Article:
SAN ANTONIO -- Stephen Curry scored 36 points as the Golden State Warriors closed out the Western Conference Final against the injury-ravaged San Antonio Spurs with a 129-115 victory Monday night, becoming the first team in league history to start the playoffs 12-0.

Golden State led by as many as 22 points in cruising to its third straight NBA Finals. The Warriors await a possible third straight championship matchup with Cleveland, which leads Boston 2-1 in the East finals.

"It's great to be one of the last two teams standing, we'll see how it goes," said Kevin Durant, who had 29 points and 12 rebounds.

San Antonio's only lead came on the opening possession when Manu Ginobili tossed in a left-handed scoop shot. The Spurs started Ginobili in what could be his final game with the team. The 39-year-old had maintained he will not ponder whether to retire or return until after the season.

Unsure if the beloved veteran will return, the crowd serenaded Ginobili with "Manu, Manu" chants as the game came to a close.

"An amazing competitor, even more fun playing against him," Durant said of Ginobili. "He was phenomenal this series."

Kyle Anderson scored 20 points to lead the Spurs, who were without Kawhi Leonard, Tony Parker and David Lee. San Antonio didn't go down without a fight despite the injuries.

Anderson dove on the court for a loose ball that the Spurs had tipped away defensively, pushing the ball upcourt to Patty Mills who fed Ginobili for a 3-pointer that pulled San Antonio to 108-94 with 7 minutes remaining.

The effort made Spurs coach Gregg Popovich smile and clap at times, but the Warriors' depth and talent proved too much for short-handed San Antonio.

Golden State shot 56 percent and were 14 for 39 on 3-pointers.

Draymond Green had 16 points, eight rebounds and eight assists for the Warriors.

Spurs forward LaMarcus Aldridge closed out a disappointing series with his second eight-point effort against the Warriors.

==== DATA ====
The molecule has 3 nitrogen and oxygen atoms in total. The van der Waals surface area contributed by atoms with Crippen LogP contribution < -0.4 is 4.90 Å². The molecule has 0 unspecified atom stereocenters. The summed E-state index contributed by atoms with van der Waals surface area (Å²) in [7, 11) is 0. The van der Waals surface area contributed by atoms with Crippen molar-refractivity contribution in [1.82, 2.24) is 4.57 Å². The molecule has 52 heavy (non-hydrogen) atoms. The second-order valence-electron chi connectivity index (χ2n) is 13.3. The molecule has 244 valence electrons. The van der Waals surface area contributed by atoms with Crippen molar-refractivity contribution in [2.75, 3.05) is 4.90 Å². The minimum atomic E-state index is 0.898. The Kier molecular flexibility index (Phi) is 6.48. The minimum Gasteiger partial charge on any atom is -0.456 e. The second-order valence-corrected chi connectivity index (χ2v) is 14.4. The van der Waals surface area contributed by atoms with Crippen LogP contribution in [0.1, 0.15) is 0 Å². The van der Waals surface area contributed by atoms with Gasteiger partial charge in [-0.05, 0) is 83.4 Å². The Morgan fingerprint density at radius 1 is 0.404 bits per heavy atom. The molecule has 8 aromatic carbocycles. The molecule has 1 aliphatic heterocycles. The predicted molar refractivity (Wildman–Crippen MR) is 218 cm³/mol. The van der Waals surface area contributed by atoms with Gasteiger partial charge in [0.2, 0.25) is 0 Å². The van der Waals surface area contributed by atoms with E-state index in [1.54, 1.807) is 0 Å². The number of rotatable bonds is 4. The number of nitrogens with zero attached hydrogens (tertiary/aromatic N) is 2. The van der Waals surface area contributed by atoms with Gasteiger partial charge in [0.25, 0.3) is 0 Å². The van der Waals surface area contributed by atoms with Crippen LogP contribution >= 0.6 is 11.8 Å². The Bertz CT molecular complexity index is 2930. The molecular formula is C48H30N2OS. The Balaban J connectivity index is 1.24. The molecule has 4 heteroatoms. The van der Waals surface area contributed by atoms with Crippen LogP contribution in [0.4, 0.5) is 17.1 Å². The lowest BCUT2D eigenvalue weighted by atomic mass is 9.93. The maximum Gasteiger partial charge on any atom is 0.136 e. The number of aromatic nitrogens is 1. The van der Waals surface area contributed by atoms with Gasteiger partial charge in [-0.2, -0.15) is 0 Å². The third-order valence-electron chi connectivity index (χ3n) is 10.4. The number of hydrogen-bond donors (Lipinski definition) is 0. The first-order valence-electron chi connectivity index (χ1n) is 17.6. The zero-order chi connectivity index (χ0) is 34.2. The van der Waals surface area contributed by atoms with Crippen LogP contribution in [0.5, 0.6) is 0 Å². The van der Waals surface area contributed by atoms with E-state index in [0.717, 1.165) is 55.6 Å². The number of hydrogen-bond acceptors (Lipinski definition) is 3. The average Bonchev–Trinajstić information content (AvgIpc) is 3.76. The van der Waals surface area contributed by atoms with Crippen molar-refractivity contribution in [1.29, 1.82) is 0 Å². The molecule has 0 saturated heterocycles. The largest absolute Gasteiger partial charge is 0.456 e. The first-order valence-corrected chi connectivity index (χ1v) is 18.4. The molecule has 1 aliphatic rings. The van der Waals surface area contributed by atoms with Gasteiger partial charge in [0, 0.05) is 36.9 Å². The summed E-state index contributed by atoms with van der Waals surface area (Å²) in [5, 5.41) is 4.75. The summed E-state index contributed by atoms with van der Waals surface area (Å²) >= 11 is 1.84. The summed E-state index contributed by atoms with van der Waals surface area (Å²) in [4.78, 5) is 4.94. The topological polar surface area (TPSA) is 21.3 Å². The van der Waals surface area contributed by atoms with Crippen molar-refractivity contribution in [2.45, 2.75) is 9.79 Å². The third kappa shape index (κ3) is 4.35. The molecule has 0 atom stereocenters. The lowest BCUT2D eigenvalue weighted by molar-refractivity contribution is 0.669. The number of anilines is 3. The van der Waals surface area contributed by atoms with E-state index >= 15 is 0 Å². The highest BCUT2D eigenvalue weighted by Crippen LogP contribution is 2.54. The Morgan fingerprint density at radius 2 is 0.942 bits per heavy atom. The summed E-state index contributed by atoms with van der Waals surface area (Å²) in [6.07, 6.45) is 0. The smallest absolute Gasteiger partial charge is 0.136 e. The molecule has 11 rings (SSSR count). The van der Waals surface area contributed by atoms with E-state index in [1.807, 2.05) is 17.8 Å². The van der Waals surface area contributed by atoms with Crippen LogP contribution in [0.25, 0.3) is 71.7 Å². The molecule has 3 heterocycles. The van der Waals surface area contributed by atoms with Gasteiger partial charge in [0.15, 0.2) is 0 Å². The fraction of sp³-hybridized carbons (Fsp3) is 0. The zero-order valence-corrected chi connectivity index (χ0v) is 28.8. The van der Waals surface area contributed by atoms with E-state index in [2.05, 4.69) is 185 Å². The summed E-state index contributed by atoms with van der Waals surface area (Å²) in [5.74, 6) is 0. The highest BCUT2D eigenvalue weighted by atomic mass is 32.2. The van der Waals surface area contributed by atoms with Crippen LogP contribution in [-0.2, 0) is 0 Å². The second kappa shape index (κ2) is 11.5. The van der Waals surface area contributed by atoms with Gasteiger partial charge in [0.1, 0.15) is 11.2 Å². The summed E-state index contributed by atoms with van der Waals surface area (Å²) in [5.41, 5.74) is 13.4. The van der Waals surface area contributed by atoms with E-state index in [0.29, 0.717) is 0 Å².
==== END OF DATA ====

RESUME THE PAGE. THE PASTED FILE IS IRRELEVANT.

Ginobili finished with 15 points in 32 minutes.

The case for Duke's Jayson Tatum to the Sixers at No. 3

The case for Duke's Jayson Tatum to the Sixers at No. 3

With the 2017 NBA Draft Lottery behind us, there appears to be a consensus on the first two selections in next month's draft. The Celtics are expected to take Washington guard Markelle Fultz, and it would be a surprise if the Lakers passed on Lonzo Ball.

After that, all bets are off, and the Sixers will have plenty of options at pick No. 3.

A popular choice has been Kansas' Josh Jackson, and with good reason. The 6-foot-8 guard was an All-Big 12 first-team selection in his lone season with the Jayhawks, averaging 16.3 points and 7.4 rebounds per game.

Others have pointed to Kentucky sharpshooter Malik Monk, who would fill an obvious need. Monk consistently has shown the ability to pull up without hesitation. He shot nearly 40 percent from beyond the arc while averaging 19.8 points per game to lead the Wildcats.

There is a strong case to be made, however, that Duke forward Jayson Tatum will be the most talented player remaining on the board when it is the Sixers' turn to pick. 

As a basketball beat writer for The Duke Chronicle, I had the opportunity to watch Tatum play up close and in-person for much of the season, seeing him at his best and his worst.

A quick rise
After coming to Durham, North Carolina as one of the key pieces of the Blue Devils' top-ranked recruiting class, Tatum suffered a left foot sprain during a preseason practice that kept him out of action until early December.